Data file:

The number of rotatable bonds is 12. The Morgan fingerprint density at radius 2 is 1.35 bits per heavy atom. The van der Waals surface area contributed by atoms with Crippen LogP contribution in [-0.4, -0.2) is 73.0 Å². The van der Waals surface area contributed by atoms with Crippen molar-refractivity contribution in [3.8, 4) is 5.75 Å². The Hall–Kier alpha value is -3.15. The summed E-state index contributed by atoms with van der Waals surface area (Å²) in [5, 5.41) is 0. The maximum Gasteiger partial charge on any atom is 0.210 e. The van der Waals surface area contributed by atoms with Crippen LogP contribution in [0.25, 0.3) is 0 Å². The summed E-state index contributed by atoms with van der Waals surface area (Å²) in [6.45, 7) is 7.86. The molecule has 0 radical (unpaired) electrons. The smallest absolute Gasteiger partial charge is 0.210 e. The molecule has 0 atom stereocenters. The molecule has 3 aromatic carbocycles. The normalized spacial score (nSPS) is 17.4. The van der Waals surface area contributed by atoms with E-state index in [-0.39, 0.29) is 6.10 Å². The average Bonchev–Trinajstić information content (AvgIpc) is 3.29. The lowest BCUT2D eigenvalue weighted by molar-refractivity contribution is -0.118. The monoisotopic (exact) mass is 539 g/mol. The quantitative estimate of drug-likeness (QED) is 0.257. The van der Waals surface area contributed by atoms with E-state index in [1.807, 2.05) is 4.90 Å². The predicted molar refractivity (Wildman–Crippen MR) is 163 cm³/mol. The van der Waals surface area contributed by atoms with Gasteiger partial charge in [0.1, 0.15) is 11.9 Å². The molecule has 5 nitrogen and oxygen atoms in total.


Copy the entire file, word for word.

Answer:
The number of rotatable bonds is 12. The Morgan fingerprint density at radius 2 is 1.35 bits per heavy atom. The van der Waals surface area contributed by atoms with Crippen LogP contribution in [-0.4, -0.2) is 73.0 Å². The van der Waals surface area contributed by atoms with Crippen molar-refractivity contribution in [3.8, 4) is 5.75 Å². The Hall–Kier alpha value is -3.15. The summed E-state index contributed by atoms with van der Waals surface area (Å²) in [5, 5.41) is 0. The maximum Gasteiger partial charge on any atom is 0.210 e. The van der Waals surface area contributed by atoms with Crippen LogP contribution in [0.25, 0.3) is 0 Å². The summed E-state index contributed by atoms with van der Waals surface area (Å²) in [6.45, 7) is 7.86. The molecule has 0 radical (unpaired) electrons. The smallest absolute Gasteiger partial charge is 0.210 e. The molecule has 0 atom stereocenters. The molecule has 3 aromatic carbocycles. The normalized spacial score (nSPS) is 17.4. The van der Waals surface area contributed by atoms with E-state index in [-0.39, 0.29) is 6.10 Å². The average Bonchev–Trinajstić information content (AvgIpc) is 3.29. The lowest BCUT2D eigenvalue weighted by molar-refractivity contribution is -0.118. The monoisotopic (exact) mass is 539 g/mol. The quantitative estimate of drug-likeness (QED) is 0.257. The van der Waals surface area contributed by atoms with E-state index in [1.807, 2.05) is 4.90 Å². The predicted molar refractivity (Wildman–Crippen MR) is 163 cm³/mol. The van der Waals surface area contributed by atoms with Gasteiger partial charge in [0.1, 0.15) is 11.9 Å². The molecule has 5 nitrogen and oxygen atoms in total.